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What profession or job will most be in demand

  1. Sep 7, 2012 #1

    StatGuy2000

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    Hello everyone.

    What I would like to do is ask the wider Physics Forums community what you would think is a profession or job is most in demand as we speak in 2012. Please don't restrict yourself to technical positions or a science/technology positions -- I'm thinking of any job out there.

    I would also like to as the wider Physics Forums community what you would anticipate to be a profession or job that would be most in demand within the next 5 years. Now I fully understand the pitfalls of speculating on future demand, and any such speculation is likely to be inaccurate, but I would nonetheless like to hear any speculation or guesses coming from the community.
     
  2. jcsd
  3. Sep 8, 2012 #2

    chiro

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    Hey StatGuy2000.

    In terms of technical positions, we have tonnes of data and not enough people to help make sense of it. This lends itself to statisticians.

    The other thing to think about is if the economy (I'm assuming US) continues to get worse: even in times of despair, opportunities arise. If things get bad, then some occupations will be better considered than others.

    Ultimately to answer a question like that, you want to see what the trends are and make up your own mind. Gerald Celente is a guy that's been doing this for a long time, and has a magazine devoted to this kind of analysis.

    http://www.trendsresearch.com/index.php

    You make up your own mind of course, but ultimately the answer to your question will be for you to decide what the real trends are and then to think about the opportunities and put your money with your mouth is when you're ready.

    It's really hard to know what is going to happen and lots of people will tell you a lot of BS especially for this kind of question (people run businesses devoted to giving this kind of advice, and the good ones can charge quite a lot), so ultimately the best advice I can give to you is to start paying attention to what is going on.

    Read widely, listen to people that you may not normally listen to, and pay attention to what all different kinds of people with different experience and expertise have to say even if they are odds with one another (which you can guarantee, they will be at some point: nothing at all wrong with that).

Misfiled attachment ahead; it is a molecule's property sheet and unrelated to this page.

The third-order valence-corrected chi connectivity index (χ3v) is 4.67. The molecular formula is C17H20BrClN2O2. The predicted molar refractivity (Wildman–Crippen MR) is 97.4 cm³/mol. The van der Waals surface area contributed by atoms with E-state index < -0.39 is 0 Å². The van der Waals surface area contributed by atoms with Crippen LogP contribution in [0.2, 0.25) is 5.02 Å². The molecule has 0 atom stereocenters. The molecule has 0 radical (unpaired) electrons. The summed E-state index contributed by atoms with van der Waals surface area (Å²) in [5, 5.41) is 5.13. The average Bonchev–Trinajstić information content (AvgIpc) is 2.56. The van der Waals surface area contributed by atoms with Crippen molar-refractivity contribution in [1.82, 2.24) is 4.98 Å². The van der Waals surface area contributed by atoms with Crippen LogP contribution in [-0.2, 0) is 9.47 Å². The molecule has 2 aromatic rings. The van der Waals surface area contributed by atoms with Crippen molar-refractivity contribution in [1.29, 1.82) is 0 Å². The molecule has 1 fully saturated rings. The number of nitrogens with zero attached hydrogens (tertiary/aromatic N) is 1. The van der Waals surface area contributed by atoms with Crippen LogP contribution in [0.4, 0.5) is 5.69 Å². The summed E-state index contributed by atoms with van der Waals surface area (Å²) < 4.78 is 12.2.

After a while, you can make up your own mind based on what you are seeing happen around you yourself and what people are saying.

    Just remember as well that sometimes the important information is not always the one that initially makes the most sense: typically the opportunities are going to be the ones that require a different kind of outlook and the capacity to consider it even at the smallest level no matter how strange it might seem initially.
     
  4. Sep 8, 2012 #3

    StatGuy2000

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    Thank you for your insights (please note that I posed this question out of curiosity rather than out of professional interest).

    On a side note, I had a chance to check out the link on Gerald Celeste, and frankly I am skeptical of his actual abilities on accurately forecasting trends. While the "successes" highlighted in the website seems impressive, one has to question how much of this is due to a selection effect, where predictions are simply forgotten or not mentioned.
     
  5. Sep 8, 2012 #4

    chiro

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    The important thing is for you to pay attention and then decide where you will go from there.

    I like what Mr Celente does, but you may have a different viewpoint and that's OK: the main thing is though that if you want to see what might happen, it's important to connect up what is happening now and this means looking at what is going on in the world and listening to what lots of people are saying and thinking even if you may not initially think it's worth listening to.

    It's not going to be easy but I figure that if you want to do this thing then at least you can look at someone like Mr Celente and see the kinds of things that a forecaster would look at.
     
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